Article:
Ensuring the safety of new medications and devices: are naltrexone implants safe?

Alex D Wodak, Robert Ali, David Henry and Lloyd Sansom
Med J Aust 2008; 188 (8): . || doi: 10.5694/j.1326-5377.2008.tb01711.x
Published online: 21 April 2008

Naltrexone implants have not been subject to the usual rigorous scrutiny required for new devices in Australia, but are widely used through the Special Access Scheme

In this issue of the Journal, Lintzeris and colleagues report eight patients with naltrexone implants who developed serious medical complications considered to be related to the implant (→ Unplanned admissions to two Sydney public hospitals after naltrexone implants).1 Intuitively, naltrexone is an attractive treatment for opioid dependence, as it is inexpensive, long-acting and generally well tolerated, and blocks the actions of heroin when taken orally. However, empirical support for naltrexone has been unimpressive,2-4 with research showing that poor adherence to treatment limits its effectiveness. An Australian study found that, while patients who adhered to treatment did well, only 2% were still taking the drug 3 months after conventional inpatient detoxification.5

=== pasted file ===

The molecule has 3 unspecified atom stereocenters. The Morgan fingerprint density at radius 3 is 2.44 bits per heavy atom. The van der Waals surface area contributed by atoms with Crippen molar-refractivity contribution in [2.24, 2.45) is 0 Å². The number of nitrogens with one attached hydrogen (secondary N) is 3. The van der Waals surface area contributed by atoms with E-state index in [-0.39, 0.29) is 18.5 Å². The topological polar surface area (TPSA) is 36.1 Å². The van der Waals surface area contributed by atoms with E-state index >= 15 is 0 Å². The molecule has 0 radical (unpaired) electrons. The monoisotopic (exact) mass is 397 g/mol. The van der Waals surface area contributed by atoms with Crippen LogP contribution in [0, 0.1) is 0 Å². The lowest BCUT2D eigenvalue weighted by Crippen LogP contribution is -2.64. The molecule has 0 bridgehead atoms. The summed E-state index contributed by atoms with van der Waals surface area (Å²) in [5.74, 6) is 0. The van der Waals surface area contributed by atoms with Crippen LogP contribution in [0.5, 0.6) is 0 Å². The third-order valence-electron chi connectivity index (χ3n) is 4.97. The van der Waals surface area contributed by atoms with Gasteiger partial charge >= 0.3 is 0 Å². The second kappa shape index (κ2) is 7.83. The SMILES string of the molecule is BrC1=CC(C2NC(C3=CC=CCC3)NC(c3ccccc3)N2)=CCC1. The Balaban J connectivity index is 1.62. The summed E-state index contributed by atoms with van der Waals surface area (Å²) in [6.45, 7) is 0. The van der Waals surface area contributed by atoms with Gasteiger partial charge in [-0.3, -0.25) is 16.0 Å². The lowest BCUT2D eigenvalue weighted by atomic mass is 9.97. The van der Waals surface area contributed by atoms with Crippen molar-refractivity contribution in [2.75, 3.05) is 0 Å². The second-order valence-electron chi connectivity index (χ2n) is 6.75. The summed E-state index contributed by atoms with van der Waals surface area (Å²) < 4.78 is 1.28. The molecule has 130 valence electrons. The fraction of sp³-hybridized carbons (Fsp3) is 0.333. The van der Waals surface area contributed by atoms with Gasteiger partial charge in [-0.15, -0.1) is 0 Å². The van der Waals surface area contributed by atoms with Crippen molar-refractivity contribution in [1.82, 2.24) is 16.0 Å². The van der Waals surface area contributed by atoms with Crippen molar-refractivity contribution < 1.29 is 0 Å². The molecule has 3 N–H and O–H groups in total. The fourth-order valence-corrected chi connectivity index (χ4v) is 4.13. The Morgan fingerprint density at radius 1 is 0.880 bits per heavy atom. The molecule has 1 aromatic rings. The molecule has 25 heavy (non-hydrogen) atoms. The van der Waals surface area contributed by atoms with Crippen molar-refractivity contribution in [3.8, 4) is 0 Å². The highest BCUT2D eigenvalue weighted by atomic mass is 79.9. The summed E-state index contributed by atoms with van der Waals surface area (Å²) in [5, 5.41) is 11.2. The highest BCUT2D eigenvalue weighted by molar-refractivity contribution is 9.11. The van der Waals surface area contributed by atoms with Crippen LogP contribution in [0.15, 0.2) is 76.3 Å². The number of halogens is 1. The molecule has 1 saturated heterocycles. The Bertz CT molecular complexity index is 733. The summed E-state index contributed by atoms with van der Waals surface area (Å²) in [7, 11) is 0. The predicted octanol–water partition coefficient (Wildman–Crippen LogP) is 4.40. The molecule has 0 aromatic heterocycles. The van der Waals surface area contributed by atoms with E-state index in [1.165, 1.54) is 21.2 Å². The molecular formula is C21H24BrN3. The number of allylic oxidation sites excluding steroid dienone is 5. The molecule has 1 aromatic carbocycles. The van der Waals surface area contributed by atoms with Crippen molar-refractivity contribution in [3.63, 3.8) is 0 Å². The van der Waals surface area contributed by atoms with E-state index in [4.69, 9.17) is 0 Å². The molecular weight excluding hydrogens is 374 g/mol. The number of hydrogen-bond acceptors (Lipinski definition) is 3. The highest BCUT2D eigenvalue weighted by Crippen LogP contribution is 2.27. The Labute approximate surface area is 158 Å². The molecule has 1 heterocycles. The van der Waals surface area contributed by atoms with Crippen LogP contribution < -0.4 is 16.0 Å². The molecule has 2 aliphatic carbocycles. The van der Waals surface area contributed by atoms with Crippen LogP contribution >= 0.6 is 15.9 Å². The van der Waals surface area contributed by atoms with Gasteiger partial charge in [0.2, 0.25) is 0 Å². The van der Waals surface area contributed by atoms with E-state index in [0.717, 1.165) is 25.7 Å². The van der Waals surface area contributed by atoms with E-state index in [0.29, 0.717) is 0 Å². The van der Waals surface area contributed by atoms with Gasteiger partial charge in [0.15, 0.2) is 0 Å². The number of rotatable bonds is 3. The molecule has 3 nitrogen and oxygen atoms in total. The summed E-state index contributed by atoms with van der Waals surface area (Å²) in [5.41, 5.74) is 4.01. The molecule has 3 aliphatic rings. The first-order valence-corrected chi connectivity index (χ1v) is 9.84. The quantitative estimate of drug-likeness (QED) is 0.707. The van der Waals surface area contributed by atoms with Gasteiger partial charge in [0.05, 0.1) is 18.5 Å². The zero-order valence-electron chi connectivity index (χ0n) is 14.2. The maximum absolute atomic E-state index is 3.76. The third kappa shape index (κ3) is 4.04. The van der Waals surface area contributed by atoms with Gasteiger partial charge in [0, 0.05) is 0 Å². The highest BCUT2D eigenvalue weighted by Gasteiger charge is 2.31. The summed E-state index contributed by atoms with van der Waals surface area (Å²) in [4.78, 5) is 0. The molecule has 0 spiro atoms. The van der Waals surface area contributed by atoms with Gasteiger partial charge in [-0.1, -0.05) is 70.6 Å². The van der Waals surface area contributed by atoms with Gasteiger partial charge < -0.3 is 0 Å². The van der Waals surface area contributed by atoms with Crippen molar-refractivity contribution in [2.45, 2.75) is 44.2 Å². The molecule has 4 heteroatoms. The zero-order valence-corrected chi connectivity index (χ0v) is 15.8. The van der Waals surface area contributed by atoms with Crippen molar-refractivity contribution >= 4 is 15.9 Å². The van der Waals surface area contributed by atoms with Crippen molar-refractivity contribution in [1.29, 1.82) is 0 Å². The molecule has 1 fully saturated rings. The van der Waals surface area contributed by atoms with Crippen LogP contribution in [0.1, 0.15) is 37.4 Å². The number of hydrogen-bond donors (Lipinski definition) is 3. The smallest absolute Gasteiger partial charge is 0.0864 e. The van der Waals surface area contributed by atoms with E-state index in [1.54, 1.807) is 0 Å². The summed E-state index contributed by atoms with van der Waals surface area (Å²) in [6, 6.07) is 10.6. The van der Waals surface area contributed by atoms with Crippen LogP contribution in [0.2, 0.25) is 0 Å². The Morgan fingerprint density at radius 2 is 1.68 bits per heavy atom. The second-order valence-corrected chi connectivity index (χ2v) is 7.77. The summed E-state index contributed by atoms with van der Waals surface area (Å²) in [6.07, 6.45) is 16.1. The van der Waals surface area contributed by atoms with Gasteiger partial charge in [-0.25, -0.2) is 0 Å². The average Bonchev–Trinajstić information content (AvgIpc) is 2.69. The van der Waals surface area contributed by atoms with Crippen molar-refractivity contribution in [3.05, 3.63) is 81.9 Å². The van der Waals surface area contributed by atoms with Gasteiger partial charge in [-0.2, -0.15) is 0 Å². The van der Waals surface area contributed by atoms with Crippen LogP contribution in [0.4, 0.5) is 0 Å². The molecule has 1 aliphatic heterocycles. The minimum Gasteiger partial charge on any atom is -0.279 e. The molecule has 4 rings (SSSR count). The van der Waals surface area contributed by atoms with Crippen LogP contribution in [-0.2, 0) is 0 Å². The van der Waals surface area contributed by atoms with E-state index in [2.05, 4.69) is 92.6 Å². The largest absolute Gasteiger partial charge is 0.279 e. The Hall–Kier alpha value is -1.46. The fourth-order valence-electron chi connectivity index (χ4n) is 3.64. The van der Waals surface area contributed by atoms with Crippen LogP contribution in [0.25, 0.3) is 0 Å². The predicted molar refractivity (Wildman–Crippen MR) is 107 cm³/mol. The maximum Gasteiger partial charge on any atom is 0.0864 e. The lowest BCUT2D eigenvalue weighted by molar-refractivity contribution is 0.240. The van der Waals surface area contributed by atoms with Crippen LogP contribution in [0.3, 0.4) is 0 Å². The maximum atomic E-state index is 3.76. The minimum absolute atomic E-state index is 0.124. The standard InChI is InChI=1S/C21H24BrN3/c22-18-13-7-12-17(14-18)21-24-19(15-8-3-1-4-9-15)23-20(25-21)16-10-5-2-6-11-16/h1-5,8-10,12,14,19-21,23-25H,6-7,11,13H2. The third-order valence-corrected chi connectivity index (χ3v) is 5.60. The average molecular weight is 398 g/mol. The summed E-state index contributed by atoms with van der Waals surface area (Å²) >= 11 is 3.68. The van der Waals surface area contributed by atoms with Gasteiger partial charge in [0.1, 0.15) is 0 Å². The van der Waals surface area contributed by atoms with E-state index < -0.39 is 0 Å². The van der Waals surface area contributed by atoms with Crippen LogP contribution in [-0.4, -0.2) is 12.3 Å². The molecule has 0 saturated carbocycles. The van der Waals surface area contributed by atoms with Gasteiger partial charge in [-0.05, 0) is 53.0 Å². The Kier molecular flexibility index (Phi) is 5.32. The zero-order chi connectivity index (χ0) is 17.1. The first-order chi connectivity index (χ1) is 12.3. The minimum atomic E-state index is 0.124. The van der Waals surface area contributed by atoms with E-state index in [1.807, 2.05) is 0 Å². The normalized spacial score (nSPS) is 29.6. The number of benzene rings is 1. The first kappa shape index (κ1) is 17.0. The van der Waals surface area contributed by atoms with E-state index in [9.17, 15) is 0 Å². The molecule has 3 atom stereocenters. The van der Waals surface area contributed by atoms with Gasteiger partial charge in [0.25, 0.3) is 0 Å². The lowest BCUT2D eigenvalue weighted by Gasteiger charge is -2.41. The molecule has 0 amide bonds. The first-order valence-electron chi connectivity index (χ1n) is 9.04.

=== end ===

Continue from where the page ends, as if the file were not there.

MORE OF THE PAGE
• 1 Alcohol and Drug Service, St Vincent’s Hospital, Sydney, NSW.
  • 2 Discipline of Pharmacology, School of Medical Sciences, University of Adelaide, Adelaide, SA.
  • 3 School of Medicine and Public Health, University of Newcastle, Newcastle, NSW.
  • 4 Division of Health Science, University of South Australia, Adelaide, SA.


Competing interests:

Robert Ali received an untied educational grant from Reckitt Benckiser to convene an annual scientific meeting in Asia. All funds were used for travel, accommodation and living expenses for himself and delegates.

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